Extraordinary Eggs

eggsWe all know what a chicken egg looks like—hard shell, gooey clear stuff inside that turns white when you cook it, yellow yolk in the middle. You may have noticed that twisted “umbilical cord” and maybe you fished it out before frying your breakfast. If you break an egg into a bowl, you’ll find that the white (the albumen) has a thicker part around the yolk, and a thinner part further out. And if you’ve ever peeled a hard cooked egg, you might remember two layers of translucent membrane just inside the shell—removing them as you go makes it easier to get the shell off.

But have you ever really looked at an egg? Wondered what all the parts do? An egg is actually an amazingly sophisticated way of protecting and providing for a developing bird embryo.

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Dressing Plants for Winter

We’re turning on the heat, unpacking our winter sweaters, and looking up our favorite soup recipes. And if we’re gardeners, we may be figuring out the best way to protect our plants for winter. Lately I’ve been seeing ads for rose collars and burlap wraps. Should I buy some?

Many hybrid roses are grafted onto rootstocks bred for hardiness, not pretty flowers. It’s imperative to protect that graft union in very cold weather. If the top half of the plant dies, the roots will send up shoots next spring—we won’t be aware that anything is wrong until our petite pink rose suddenly grows into a huge sprawling shrub with ugly white flowers.

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Name that Bird!

Secretarybird_DenverZoo_LAH_1574We’ve given birds some pretty bizarre names. Does the Secretarybird (right) take notes? Who does the Wandering Tattler tattle on? Do chatterers and babblers ever shut up?

Then there are the names that must have come from examining a stuffed specimen in hand. How often do you see the orange crown of an Orange-crowned Warbler?

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Bulbs for a Colorado Spring



It’s easy to be taken in by the catalog photos. Acres of daffodils, blooming cheerily in the sunshine. Vibrant crocuses popping up through the melting snow. Tulips—so many kinds, so many colors! Surely, if I would just order these bulbs, my spring garden will look just like the pictures.

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Bird Quiz: Answer

To refresh your memory, here is the photo from October’s Bird Quiz. The bird was seen in Colorado at the end of August. Don’t read any further if you want one last chance to identify this bird.


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Autumn Crocuses for a Season Finale

Colchicum hyb_Autumn Crocus_DBG_LAH_3082When we think of crocuses, we imagine the first flowers of spring, daring the cold and snow to herald the coming change of seasons. And just as crocuses start the growing season, they can also be among the final flowers of fall. You may know them as Meadow Saffron or Naked Ladies (although that name also belongs to Amaryllis belladonna)—these goblet-shaped pink–to-purple flowers that spring leafless from the ground in early autumn. They don’t last long, only two or three weeks, but their presence when all else is fading makes them worth the effort.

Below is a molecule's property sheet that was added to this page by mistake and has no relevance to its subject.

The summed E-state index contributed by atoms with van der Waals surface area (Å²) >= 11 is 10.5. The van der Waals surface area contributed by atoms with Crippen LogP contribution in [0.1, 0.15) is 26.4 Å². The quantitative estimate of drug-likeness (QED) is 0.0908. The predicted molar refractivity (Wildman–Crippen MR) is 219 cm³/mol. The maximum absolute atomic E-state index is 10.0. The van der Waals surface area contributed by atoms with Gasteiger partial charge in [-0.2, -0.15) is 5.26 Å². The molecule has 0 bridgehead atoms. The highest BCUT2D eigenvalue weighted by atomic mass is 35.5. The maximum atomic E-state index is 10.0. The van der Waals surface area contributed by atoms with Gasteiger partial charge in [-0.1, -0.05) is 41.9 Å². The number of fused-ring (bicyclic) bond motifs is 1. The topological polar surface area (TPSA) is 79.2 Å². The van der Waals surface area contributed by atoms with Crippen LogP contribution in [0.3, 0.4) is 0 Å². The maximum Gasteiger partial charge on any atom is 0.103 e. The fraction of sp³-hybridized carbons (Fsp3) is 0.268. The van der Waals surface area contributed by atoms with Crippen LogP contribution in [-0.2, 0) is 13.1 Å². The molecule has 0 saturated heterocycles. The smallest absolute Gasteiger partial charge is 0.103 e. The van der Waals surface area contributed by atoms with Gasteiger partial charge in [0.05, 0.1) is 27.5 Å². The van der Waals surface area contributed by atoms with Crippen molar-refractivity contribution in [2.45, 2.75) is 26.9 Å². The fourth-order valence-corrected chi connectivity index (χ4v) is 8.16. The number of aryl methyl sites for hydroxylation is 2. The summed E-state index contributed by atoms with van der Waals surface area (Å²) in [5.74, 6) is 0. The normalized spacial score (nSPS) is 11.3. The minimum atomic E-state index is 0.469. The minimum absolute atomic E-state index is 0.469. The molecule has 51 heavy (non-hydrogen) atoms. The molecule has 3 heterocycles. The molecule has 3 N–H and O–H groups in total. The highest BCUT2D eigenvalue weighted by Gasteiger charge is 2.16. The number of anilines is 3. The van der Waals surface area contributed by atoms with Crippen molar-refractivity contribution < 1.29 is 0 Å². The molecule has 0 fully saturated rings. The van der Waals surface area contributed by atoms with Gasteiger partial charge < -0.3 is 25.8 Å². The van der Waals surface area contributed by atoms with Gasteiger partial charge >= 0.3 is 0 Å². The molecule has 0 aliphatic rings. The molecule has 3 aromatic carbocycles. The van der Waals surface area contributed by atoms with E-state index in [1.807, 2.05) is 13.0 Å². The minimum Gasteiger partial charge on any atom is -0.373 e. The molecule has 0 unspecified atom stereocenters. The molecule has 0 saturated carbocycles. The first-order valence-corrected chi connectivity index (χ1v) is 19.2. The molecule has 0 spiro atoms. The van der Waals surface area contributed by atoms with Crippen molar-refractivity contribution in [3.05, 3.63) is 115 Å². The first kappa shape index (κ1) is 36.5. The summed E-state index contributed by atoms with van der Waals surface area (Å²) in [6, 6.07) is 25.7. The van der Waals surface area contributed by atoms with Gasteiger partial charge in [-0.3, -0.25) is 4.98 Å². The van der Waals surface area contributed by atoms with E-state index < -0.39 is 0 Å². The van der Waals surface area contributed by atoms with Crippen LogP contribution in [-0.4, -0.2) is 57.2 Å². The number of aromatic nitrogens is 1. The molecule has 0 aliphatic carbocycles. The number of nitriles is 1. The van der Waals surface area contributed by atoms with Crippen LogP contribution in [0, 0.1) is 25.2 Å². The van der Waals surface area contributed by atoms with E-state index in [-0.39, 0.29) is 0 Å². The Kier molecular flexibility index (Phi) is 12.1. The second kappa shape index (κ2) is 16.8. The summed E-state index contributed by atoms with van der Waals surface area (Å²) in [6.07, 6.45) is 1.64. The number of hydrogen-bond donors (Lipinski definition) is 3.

To be fair, autumn crocuses (Colchicum sp., often C. autumnale) aren’t really crocuses. They’re among the lilies (family Liliaceae), not the irises (Iridaceae), and are not to be confused with true autumn-blooming crocuses, such as Crocus sativus (from which we get saffron).

Colchicum sp - Autumn Crocus_DBG_20090915_LAH_0357Still, Colchicums look very much like spring crocuses and you grow them in much the same way. They’re best planted in late summer or early fall, and grow from corms, not bulbs. You bury them in the same way, however, two to four inches deep in amended, well-drained soil. They are happy in full sun to partial shade, but require some sun to open their flowers. Keep in mind that the flowers are easily crushed by wind or wayward footsteps, so plant them in a sheltered spot. Some supplemental irrigation may be needed to keep soil moist. The corms are hardy to zone 5; a thick mulch will provide some insurance in borderline areas.

In spring, the corms send up a few green, strap-like leaves but no flowers. Allow the foliage to grow—this is how the plants store up food for the year. Eventually, these leaves will fade and brown, and can be safely removed. Then, just when you’ve forgotten they’re there, the flowers emerge in showy clusters to add a final burst of beauty to the waning growing season.

Their warm violet color is beautifully set off by fall’s orange and russet hues—something to keep in mind when planting, as they are striking at the base of shrubs with bright fall foliage. Another option, since their own leaves are absent, is to plant them among a low-growing groundcover. Vinca minor, or Lamb’s Ears (as in the photo at top), are good options.

Autumn Crocus_DBG_LAH_4114C. autumnale is the most popular species, and has a number of cultivars ranging from white to lilac pink, mauve, and violet. Some are bicolored, and ‘Waterlily’ (in the photos shown here) has double flowers. C. speciosum, C. byzantinum and C. agrippinum are three more similar species often found in cultivation. Look for them online, as garden centers rarely carry them.

If there’s one drawback to these flowers, it’s that all parts are poisonous. Their colchicine content keeps deer and rabbits away (but sadly not slugs and snails), but is a significant danger to dogs and children. Colchicine poisoning can be fatal, and there is no known antidote.

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October Bird Quiz

Can you identify this bird? The photo was taken in Colorado at the end of August. The answer will appear next week.




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